Matthew J. Franck has a strong critique of Wendell Berry’s Jefferson Lecture at First Things today. The lecture, Franck says, was “chiefly a catalogue of Berry’s hatreds”:
He hates “agribusiness” and large-scale farming, though it is a great success story in the battle against hunger. He hates “corporations” and derides the notion that they are “persons” in the law, sounding as much like a wise man as the average backbench Democratic hack in the U.S. Congress. He hates “industrialism,” “plutocracy,” and “capitalism,” explaining why his thought is popular among a certain breed of college professors. He hates “materialism” but seems unable to transcend it at any point in this lecture.* * *He loves the “stickers” and he hates the “boomers,” terms he borrows from his teacher Wallace Stegner. Boomers are mobile creatures, moving from place to place and seizing opportunities—presumably like the first Berry who came to America centuries ago. Stickers are the ones who stay in place and sink roots in the land. Is there room in Wendell Berry’s moral imagination (he loves that word, “imagination”) for a good word to be said about each of them?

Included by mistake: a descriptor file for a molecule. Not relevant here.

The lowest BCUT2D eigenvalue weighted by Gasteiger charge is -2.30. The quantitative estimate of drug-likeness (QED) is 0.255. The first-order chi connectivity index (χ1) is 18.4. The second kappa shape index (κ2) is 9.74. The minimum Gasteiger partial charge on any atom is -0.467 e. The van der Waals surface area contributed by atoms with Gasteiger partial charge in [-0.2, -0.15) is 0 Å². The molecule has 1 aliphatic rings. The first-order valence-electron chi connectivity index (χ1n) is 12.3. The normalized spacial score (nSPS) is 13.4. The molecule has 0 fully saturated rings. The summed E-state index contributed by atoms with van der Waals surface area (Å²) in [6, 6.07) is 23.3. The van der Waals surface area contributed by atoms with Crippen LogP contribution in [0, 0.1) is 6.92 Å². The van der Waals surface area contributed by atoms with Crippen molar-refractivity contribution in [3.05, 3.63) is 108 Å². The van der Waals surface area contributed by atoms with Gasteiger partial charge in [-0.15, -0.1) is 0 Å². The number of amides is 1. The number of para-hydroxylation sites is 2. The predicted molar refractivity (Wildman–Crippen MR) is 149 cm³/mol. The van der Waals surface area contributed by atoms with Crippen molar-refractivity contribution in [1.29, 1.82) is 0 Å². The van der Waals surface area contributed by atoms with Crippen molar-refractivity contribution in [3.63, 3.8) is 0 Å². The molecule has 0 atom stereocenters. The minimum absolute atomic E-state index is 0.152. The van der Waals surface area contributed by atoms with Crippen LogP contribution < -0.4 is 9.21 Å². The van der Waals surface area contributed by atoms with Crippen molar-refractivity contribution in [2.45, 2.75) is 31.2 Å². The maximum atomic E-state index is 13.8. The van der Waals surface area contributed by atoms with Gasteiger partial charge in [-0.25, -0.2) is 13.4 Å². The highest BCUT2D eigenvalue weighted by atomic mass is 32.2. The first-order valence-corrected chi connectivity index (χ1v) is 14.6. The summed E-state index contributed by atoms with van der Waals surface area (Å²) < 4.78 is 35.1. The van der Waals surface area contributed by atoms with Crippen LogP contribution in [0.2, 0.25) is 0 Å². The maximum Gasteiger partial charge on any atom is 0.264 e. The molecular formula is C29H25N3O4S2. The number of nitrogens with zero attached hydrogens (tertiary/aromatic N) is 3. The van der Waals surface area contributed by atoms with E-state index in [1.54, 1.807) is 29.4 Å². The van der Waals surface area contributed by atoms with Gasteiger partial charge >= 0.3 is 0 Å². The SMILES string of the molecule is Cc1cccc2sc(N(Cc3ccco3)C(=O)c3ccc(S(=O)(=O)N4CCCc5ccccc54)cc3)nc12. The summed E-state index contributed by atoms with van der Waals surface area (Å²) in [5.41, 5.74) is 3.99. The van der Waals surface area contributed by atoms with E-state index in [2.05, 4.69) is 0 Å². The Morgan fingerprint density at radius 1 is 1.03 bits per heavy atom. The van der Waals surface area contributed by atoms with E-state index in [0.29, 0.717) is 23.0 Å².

The answer to that question, Franck writes, is emphatically “No.” I’ve read the lecture, which is ironically titled “It All Turns on Affection,” and I think Franck is right in his critique, though perhaps a bit too fervent. Nathan Schleuter offers a helpful response, pointing out that Berry is equally critical of governmental agencies elsewhere, but this is besides the point and does nothing to justify Berry’s unfair derision of “all agribusiness executives,” who, in Berry’s words, “don’t imagine farms or farmers. They imagine perhaps nothing at all, their minds being filled to capacity by numbers leading to the bottom line.”
Berry is not the only literary figure recently to show a lack of imagination in complaining about the lack of imagination. In her new collection of essays, When I Was a Child I Read Books, Marilynne Robinson argues that American public discourse is distinctly lacking in empathy and generosity, and like Berry in his lecture, she fails to show either. My full review is forthcoming in The Weekly Standard, but in a nutshell, she derides the lack of governmental spending on education and welfare programs, and claims that it is unchristian to oppose such spending. She demonizes corporations and suggests that those in favor of austerity measures are suffering from “paranoia.” Yet, while she claims to have had “a broader experience of the American population than is usual,” she shows no real understanding of why serious Christians who care deeply about the poor and the defenseless (particularly unborn children) might actually oppose government welfare and an increase in centralized power.
Too often conservative Christians give greedy corporations or the unjustly rich a free pass. Greed is a sin, and we should speak boldly against it. But so is willful ignorance, which, of course, conservatives can be guilty of as well. Boldness and fairness are not mutually exclusive. Our times require both.